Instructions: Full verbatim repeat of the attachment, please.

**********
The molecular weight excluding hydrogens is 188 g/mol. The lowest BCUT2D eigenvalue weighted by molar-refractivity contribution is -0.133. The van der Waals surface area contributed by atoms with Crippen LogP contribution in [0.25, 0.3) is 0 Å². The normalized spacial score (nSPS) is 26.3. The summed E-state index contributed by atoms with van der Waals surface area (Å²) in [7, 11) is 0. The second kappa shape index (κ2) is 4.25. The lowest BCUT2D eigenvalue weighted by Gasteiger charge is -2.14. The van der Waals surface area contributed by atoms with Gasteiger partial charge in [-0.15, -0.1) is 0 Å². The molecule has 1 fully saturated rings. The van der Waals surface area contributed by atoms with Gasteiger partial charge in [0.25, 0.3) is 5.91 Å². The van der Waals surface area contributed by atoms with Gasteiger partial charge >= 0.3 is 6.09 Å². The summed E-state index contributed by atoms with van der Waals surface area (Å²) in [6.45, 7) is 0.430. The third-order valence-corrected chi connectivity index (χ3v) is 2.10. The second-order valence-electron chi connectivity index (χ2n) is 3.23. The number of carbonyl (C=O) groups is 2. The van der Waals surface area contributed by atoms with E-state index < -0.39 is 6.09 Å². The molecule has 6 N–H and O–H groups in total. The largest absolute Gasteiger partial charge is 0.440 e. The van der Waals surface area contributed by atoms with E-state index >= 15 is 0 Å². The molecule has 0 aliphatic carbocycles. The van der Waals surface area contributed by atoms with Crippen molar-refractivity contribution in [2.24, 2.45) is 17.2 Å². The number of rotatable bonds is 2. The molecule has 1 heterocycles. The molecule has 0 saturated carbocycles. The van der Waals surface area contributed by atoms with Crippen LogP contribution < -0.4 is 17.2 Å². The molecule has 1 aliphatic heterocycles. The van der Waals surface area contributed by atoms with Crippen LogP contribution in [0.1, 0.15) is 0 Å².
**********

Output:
The molecular weight excluding hydrogens is 188 g/mol. The lowest BCUT2D eigenvalue weighted by molar-refractivity contribution is -0.133. The van der Waals surface area contributed by atoms with Crippen LogP contribution in [0.25, 0.3) is 0 Å². The normalized spacial score (nSPS) is 26.3. The summed E-state index contributed by atoms with van der Waals surface area (Å²) in [7, 11) is 0. The second kappa shape index (κ2) is 4.25. The lowest BCUT2D eigenvalue weighted by Gasteiger charge is -2.14. The van der Waals surface area contributed by atoms with Gasteiger partial charge in [-0.15, -0.1) is 0 Å². The molecule has 1 fully saturated rings. The van der Waals surface area contributed by atoms with Gasteiger partial charge in [0.25, 0.3) is 5.91 Å². The van der Waals surface area contributed by atoms with Gasteiger partial charge >= 0.3 is 6.09 Å². The summed E-state index contributed by atoms with van der Waals surface area (Å²) in [6.45, 7) is 0.430. The third-order valence-corrected chi connectivity index (χ3v) is 2.10. The second-order valence-electron chi connectivity index (χ2n) is 3.23. The number of carbonyl (C=O) groups is 2. The van der Waals surface area contributed by atoms with E-state index < -0.39 is 6.09 Å². The molecule has 6 N–H and O–H groups in total. The largest absolute Gasteiger partial charge is 0.440 e. The van der Waals surface area contributed by atoms with E-state index >= 15 is 0 Å². The molecule has 0 aliphatic carbocycles. The van der Waals surface area contributed by atoms with Crippen molar-refractivity contribution in [2.24, 2.45) is 17.2 Å². The number of rotatable bonds is 2. The molecule has 1 heterocycles. The molecule has 0 saturated carbocycles. The van der Waals surface area contributed by atoms with Crippen LogP contribution < -0.4 is 17.2 Å². The molecule has 1 aliphatic heterocycles. The van der Waals surface area contributed by atoms with Crippen LogP contribution in [0.1, 0.15) is 0 Å².